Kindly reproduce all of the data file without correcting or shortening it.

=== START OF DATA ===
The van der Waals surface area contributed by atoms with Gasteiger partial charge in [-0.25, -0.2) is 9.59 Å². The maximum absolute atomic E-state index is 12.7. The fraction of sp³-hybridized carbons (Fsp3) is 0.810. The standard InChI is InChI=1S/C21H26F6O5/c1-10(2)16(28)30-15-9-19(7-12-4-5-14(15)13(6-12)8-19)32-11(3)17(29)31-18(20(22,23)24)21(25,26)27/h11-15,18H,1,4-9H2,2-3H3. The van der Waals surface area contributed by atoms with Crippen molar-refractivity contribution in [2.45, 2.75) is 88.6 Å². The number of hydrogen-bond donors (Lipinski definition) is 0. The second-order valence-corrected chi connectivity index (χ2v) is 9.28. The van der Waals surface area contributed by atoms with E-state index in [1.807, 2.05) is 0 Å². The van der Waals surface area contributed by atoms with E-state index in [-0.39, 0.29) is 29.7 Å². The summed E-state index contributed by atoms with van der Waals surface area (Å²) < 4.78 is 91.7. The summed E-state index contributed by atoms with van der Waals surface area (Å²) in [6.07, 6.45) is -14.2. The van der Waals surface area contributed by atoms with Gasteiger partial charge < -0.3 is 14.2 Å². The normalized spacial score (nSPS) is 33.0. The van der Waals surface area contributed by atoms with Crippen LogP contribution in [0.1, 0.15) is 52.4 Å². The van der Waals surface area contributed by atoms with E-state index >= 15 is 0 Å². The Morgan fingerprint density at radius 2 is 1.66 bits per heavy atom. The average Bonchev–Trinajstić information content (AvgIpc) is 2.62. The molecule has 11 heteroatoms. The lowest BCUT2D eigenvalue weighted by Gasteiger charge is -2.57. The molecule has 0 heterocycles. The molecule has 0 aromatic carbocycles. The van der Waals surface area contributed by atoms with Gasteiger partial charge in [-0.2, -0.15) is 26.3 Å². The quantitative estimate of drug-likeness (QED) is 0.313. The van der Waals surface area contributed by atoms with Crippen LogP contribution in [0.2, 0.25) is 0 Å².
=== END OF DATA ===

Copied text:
The van der Waals surface area contributed by atoms with Gasteiger partial charge in [-0.25, -0.2) is 9.59 Å². The maximum absolute atomic E-state index is 12.7. The fraction of sp³-hybridized carbons (Fsp3) is 0.810. The standard InChI is InChI=1S/C21H26F6O5/c1-10(2)16(28)30-15-9-19(7-12-4-5-14(15)13(6-12)8-19)32-11(3)17(29)31-18(20(22,23)24)21(25,26)27/h11-15,18H,1,4-9H2,2-3H3. The van der Waals surface area contributed by atoms with Crippen molar-refractivity contribution in [2.45, 2.75) is 88.6 Å². The number of hydrogen-bond donors (Lipinski definition) is 0. The second-order valence-corrected chi connectivity index (χ2v) is 9.28. The van der Waals surface area contributed by atoms with E-state index in [1.807, 2.05) is 0 Å². The van der Waals surface area contributed by atoms with E-state index in [-0.39, 0.29) is 29.7 Å². The summed E-state index contributed by atoms with van der Waals surface area (Å²) < 4.78 is 91.7. The summed E-state index contributed by atoms with van der Waals surface area (Å²) in [6.07, 6.45) is -14.2. The van der Waals surface area contributed by atoms with Gasteiger partial charge < -0.3 is 14.2 Å². The normalized spacial score (nSPS) is 33.0. The van der Waals surface area contributed by atoms with Crippen LogP contribution in [0.1, 0.15) is 52.4 Å². The van der Waals surface area contributed by atoms with E-state index >= 15 is 0 Å². The Morgan fingerprint density at radius 2 is 1.66 bits per heavy atom. The average Bonchev–Trinajstić information content (AvgIpc) is 2.62. The molecule has 11 heteroatoms. The lowest BCUT2D eigenvalue weighted by Gasteiger charge is -2.57. The molecule has 0 heterocycles. The molecule has 0 aromatic carbocycles. The van der Waals surface area contributed by atoms with Gasteiger partial charge in [-0.2, -0.15) is 26.3 Å². The quantitative estimate of drug-likeness (QED) is 0.313. The van der Waals surface area contributed by atoms with Crippen LogP contribution in [0.2, 0.25) is 0 Å².